European and US stock markets saw major volatility last week as trade tensions between the US and China caused the bulk of the turmoil. 

The People’s Bank of China fixed the yuan above the 7 mark against the US dollar in a bid to cushion the blow of the tariffs on imports. It hasn’t been a major devaluation, and traders got used to the idea that a fixing above the 7 mark, could become the new normal.

Overnight, stocks in China traded a little higher after the Chinese central bank set the yuan fixing at 7.0211, which was a slight devaluation on Friday’s rate, but it was stronger than the 7.0331 that traders were expecting. Trading in Asia was subdued as markets in Japan, India and Singapore were closed for public holidays.  

Goldman Sachs lowered its fourth-quarter growth forecast for the US to 1.8% from 2%, and the bank no longer expects a trade deal between the US and China before the US presidential election in 2020. The Wall Street titan cited the trade spat as the reason for the less optimistic outlook.   

On Friday, President Trump set US-China relations back even further by claiming that he ‘won’t do business with Huawei’ and he suggested that the planned trade meeting for September, might not take place. Previously, the US promised to loosen the restrictions on the Chinese tech giant, and he appears to have done a U-turn. Technology, national security, and intellectual property rights are an important component of the trade negotiations, so this is likely to hold up the prospect of a deal.

Political uncertainty erupted in Italy at the back end of last week as tensions between the Lega Party, and the Five Star Movement came to a head. Matteo Salvini, of the Lega Party filed a vote of no confidence in Giuseppe Conte, the Prime Minister. It would appear that the coalition has come to an end and that the nation is heading for a general election. The news put pressure on Italian government bond yields, and Italian banks felt the pain too, given the massive level of exposure they have to the debt market.       

In the second-quarter, the UK economy grew by 0.2% on a quarter-on quarter basis, and it was the first negative quarter since 2012. The update wasn’t a major shock seeing as the services sector, manufacturing industry, and construction business haven’t been in great shape, and some of the consumer spending updates were disappointing. The news drove the pound down versus the US dollar and the euro.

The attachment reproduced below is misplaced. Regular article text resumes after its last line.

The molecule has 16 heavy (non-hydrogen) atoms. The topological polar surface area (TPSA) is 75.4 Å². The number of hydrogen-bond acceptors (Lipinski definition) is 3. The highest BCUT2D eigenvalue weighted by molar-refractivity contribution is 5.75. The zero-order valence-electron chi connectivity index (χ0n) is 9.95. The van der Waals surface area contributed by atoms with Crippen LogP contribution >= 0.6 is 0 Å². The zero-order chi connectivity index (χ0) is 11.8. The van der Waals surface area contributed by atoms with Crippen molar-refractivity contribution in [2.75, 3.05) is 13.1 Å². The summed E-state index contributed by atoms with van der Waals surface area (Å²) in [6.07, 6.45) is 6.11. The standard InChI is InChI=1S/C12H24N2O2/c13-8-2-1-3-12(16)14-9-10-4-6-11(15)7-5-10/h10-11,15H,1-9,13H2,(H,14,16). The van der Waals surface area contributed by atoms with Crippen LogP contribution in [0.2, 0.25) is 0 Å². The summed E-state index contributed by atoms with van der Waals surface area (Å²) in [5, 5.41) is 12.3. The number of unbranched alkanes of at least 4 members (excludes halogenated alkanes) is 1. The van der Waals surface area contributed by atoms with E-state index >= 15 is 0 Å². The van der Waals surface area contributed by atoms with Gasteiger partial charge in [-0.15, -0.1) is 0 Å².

Gold reached a fresh six year high last week, and it exceeded the psychologically important $1,500 mark. The sharp sell-offs in stocks helped the metal push higher, and the largely softer US dollar was a factor too. Core US PPI dropped to 2.1% from 2.3%, and if prices are cooling at the factory level, it might mean softer inflation in the medium-term. The update added weight to the argument that the Fed should cut rates later this year, and that weighed on the US dollar.      

Oil bounced on Friday on the back of talk that OPEC will look to cut production even further in a bid to offset the recent declines in the energy market – which suffered greatly last week on account of trade tensions and rising US oil and gasoline stockpiles. The major oil producers like Saudi Arabia would like to put a floor under the oil market, but getting other producers onside has been tricky in the past. The Baker Hughes report on Friday evening showed the number of active rigs dropped by 6 to 764, and it was the sixth week in a row the number of active rigs dropped as some of the smaller oil companies are curtailing spending on new drilling.  

It would appear the cooling of the world economy has taken its toll on Canada, as the latest jobs data showed the unemployment rate edged up to 5.7% from 5.5%. The employment change showed a drop of 24,200, and that was largely split between full-time and part-time jobs. In light of the Fed’s rate cute last month, global trade tensions, and weaker oil prices in recent months, the Bank of Canada might move towards a more dovish position. Last week we saw a number of central banks cut their rates, and the BoC might pivot in a similar direction.  

EUR/USD – remains in the wider down trend of 2019, and if the bearish moves continues it might target the 1.1000 area. A rally might encounter resistance at the 1.1300 region – the 200-day moving average.

GBP/USD – has been driving lower since mid-March, and if the bearish move continues it might target the 1.2000 region. The 1.2200 area might act as resistance.

EUR/GBP – has rallied for over two months, and if it holds above 0.9200, it might bring 0.9410 into play. A move to the downside might put 0.9089 on the radar.

USD/JPY – has been in a down trend since late April, and if the bearish move continues it might target the 104.63 region. Resistance might be found at the 50-day moving average at 107.90.

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